House GOP Releases Tax Reform Legislation

Today, the House of Representatives released its 429-page “Tax Cuts and Jobs Act” which includes a broad set of proposed changes to the corporate and individual tax system. Visit the House Ways and Means Committee page to read the bill and news from the Committee.

 

Senate Confirms Ibach, Not Northey

On October 26, 2017, the Senate confirmed Greg Ibach’s nomination to serve as Under Secretary for Marketing and Regulatory Programs at the U.S. Department of Agriculture (USDA). However, they did not act on the nomination of Bill Northey as Agriculture undersecretary for farm production and conservation. The Senate Ag Committee approved both nominations but Northey’s nomination has become an issue due to the dispute over the Renewable Fuel Standard. According to AgriPulse, “Oil Senators wrote President Trump demanding a meeting with him to talk about changes to the RFS.” On October 30, 2017, Greg Ibach was sworn into his post at the USDA.

 

Clovis, Linked to Mueller Probe, Withdraws Nomination for USDA Top Scientist Post

On November 02, 2017, Sam Clovis has withdrawn his name from consideration as the president’s pick to be the Department of Agriculture’s chief scientist. The withdrawal came just days after Clovis had been questioned by special counsel Robert Mueller’s team and testified before the grand jury. NBC News reported the story.

 

Mexico Begins Sourcing Wheat from Argentina

Mexico has issued an approval to import Argentine wheat decreasing the country’s dependence on U.S. wheat farmers during the increasingly turbulent renegotiation of NAFTA, AgriPulse recently reported. Mexico has reached agreement on a phytosanitary protocol to import wheat from Argentina, and that one trial shipment is scheduled for later this year. Mexican millers have stated that these new purchases do not reflect the anticipation of Trump’s administration decision to pull out of NAFTA but rather the current economic factors and market forces.

 

House Science to Holds Ag Research Hearing

On Thursday, November 02, 2017, The House Committee on Science, Space, & Technology held a Research Technology Subcommittee hearing titled “Putting Food on the Table – A Review of the Importance of Agriculture Research.” Witnesses included: Dr. Daniel Gerstein, senior policy researcher, RAND Corporation; Dr. Stephen Higgs, associate vice president for research and director, Biosecurity Research Institute, Kansas State University; Dr. Stephen P. Moose, Denton and Elizabeth Alexander Professor, maize breeding and genetics, Department of Crop Sciences, University of Illinois at Urbana-Champaign; and Dr. Elizabeth Wagstrom, chief veterinarian, National Pork Producers Council. Watch the webcast here.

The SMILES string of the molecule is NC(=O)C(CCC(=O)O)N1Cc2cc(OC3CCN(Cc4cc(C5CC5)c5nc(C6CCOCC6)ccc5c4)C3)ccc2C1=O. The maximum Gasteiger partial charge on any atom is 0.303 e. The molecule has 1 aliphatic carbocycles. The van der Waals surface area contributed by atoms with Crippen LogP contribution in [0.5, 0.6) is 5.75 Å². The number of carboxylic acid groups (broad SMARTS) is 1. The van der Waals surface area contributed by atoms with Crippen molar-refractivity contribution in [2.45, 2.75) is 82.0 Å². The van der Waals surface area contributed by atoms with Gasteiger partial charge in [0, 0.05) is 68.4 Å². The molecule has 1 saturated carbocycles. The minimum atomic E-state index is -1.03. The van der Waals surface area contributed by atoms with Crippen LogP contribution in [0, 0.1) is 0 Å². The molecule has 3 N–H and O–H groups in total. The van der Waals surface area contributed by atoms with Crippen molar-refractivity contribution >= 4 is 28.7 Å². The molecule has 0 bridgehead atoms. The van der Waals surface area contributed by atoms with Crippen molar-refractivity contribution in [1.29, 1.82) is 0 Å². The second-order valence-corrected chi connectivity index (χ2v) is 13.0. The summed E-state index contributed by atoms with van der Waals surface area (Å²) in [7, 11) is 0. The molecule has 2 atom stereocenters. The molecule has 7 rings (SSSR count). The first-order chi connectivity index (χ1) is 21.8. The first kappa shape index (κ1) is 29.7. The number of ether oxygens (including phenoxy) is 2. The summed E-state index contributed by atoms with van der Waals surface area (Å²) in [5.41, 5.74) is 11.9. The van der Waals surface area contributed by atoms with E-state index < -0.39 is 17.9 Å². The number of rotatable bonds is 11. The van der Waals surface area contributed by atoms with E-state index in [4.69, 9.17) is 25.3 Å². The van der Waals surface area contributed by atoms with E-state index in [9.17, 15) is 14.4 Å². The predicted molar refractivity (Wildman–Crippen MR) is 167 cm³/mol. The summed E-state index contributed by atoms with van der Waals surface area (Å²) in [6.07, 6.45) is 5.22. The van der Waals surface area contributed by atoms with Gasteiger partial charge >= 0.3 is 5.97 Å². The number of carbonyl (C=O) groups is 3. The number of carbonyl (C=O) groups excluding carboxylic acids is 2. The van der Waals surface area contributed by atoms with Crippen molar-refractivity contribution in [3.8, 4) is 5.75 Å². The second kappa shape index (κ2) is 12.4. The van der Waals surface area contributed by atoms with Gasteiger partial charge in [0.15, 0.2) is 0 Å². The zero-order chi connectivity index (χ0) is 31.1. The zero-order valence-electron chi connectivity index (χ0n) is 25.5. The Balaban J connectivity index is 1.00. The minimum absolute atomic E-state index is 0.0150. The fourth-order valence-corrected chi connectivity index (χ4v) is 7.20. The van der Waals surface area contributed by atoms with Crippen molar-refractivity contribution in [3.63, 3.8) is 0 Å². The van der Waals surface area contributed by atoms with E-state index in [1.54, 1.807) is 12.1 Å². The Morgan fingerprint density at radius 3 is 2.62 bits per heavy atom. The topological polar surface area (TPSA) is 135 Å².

New Month, Better Wheat Prices 11/3/2017

Down in August, up in September, down in October was the activity for the wheat price.   Maybe there is a price cycle established as wheat prices traded high to start the month of November.  Trading on Thursday of this week recorded a double digit gain for the December Kansas City wheat price.  Friday’s price action was mixed but a round of buying at the close allowed for a small advance.

 

One of the reasons for this week’s rally is the action of large traders.  The funds were holding a large net short position in the wheat at the end of October.  They decided to cover some of those positions and thus, a rally.  The advance on Thursday did turn short-term technical indicators to the upside. Buy stops triggered and the caution flag was raised for the bearish technical traders.

 

Bullish demand news did surface.  World wheat export trade is on the rise.  Some large wheat importers secured wheat in the last two weeks.  Most of this wheat because of price was sourced out of the Black Sea Region with Russia receiving the largest amounts.  The Russian Agriculture Minister updated his wheat production estimate to 87.9 million metric tons.  This is 12.1 million metric tons above last year.  Russia will remain the major source of world wheat exports for the next several months as their wheat price is the cheapest in the world.

 

This Black Sea wheat price will keep the United States out of the cheaper world wheat trade.  We will remain active in the high quality wheat market but this demand is limited.  This week, Iraq and Taiwan bought U.S. wheat.

 

On the supply side, there is talk of wheat producers in Kansas and Oklahoma reducing their winter wheat plantings.  Moisture conditions are good but many wheat fields were planted late.  Because of the late planting, some producers decided to utilize the land for falls crops next year.  The amount of acres is up for debate.

 

LARRY GLENN

800-270-7694

 

 

 

Source: Kansas Association of Wheat Growers